Divorcing parents have a lot to think about, from child custody arrangements to child support payments. With everything else that needs to be addressed, it can be easy to overlook important details, such as the cost of a college education for your child. As this could be a critical aspect of ensuring a solid future for your child, it should be front and center as you are addressing property division and other aspects of your divorce.
College Is No Small Expense
According to an article from CNBC, the current cost of tuition, fees, room and board for an in-state, four-year college is $20,770 on average, with the cost of a private nonprofit college reaching $46,950 on average.
Perhaps you already have a plan in place and have started saving money to cover your child's college costs. That money may be set aside in a 529 plan, in a separate savings account or elsewhere. Whatever the case may be, it is important to ensure that those funds are protected throughout the property division process, and not divided as other assets or savings accounts may be.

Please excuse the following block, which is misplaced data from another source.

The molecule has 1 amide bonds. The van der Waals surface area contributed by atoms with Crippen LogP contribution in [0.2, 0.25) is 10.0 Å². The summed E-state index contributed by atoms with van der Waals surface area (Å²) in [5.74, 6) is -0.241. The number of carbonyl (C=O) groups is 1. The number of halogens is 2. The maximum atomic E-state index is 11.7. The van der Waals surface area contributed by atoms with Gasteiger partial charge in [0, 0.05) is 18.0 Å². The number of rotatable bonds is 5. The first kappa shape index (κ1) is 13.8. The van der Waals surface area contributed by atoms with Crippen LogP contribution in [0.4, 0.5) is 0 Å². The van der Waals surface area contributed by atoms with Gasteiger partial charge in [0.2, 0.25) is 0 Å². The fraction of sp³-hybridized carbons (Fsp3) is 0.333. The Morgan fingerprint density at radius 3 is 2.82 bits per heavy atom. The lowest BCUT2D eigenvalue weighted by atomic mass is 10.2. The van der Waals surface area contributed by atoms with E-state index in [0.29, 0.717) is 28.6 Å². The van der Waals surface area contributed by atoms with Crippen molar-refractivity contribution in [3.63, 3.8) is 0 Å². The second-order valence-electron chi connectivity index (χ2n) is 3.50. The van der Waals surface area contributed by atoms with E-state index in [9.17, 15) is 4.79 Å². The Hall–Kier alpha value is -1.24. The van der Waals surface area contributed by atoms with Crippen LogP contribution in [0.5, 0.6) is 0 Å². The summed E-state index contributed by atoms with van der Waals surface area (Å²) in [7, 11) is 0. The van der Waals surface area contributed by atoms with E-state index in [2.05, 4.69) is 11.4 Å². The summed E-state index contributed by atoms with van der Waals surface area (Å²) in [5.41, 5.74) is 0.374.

If there is no college savings plan in place, now may be a good time to consider starting one, potentially in the form of a 529 plan. The reality of divorce is such that people are often caught off guard by the transition from a two-income household to a single-income household. A lot of expenses are trimmed from the budget to make do, and college savings are at risk of being pushed aside in the process.
It is important to note that, under Colorado law, a court can no longer order a parent to contribute to their child's college costs. However, parents can reach an agreement that states that one or both parents will contribute to their child's college costs, and that agreement can be upheld in court. Ultimately, divorcing parents should use care to consider what is in the best interest of their children, now and in the future.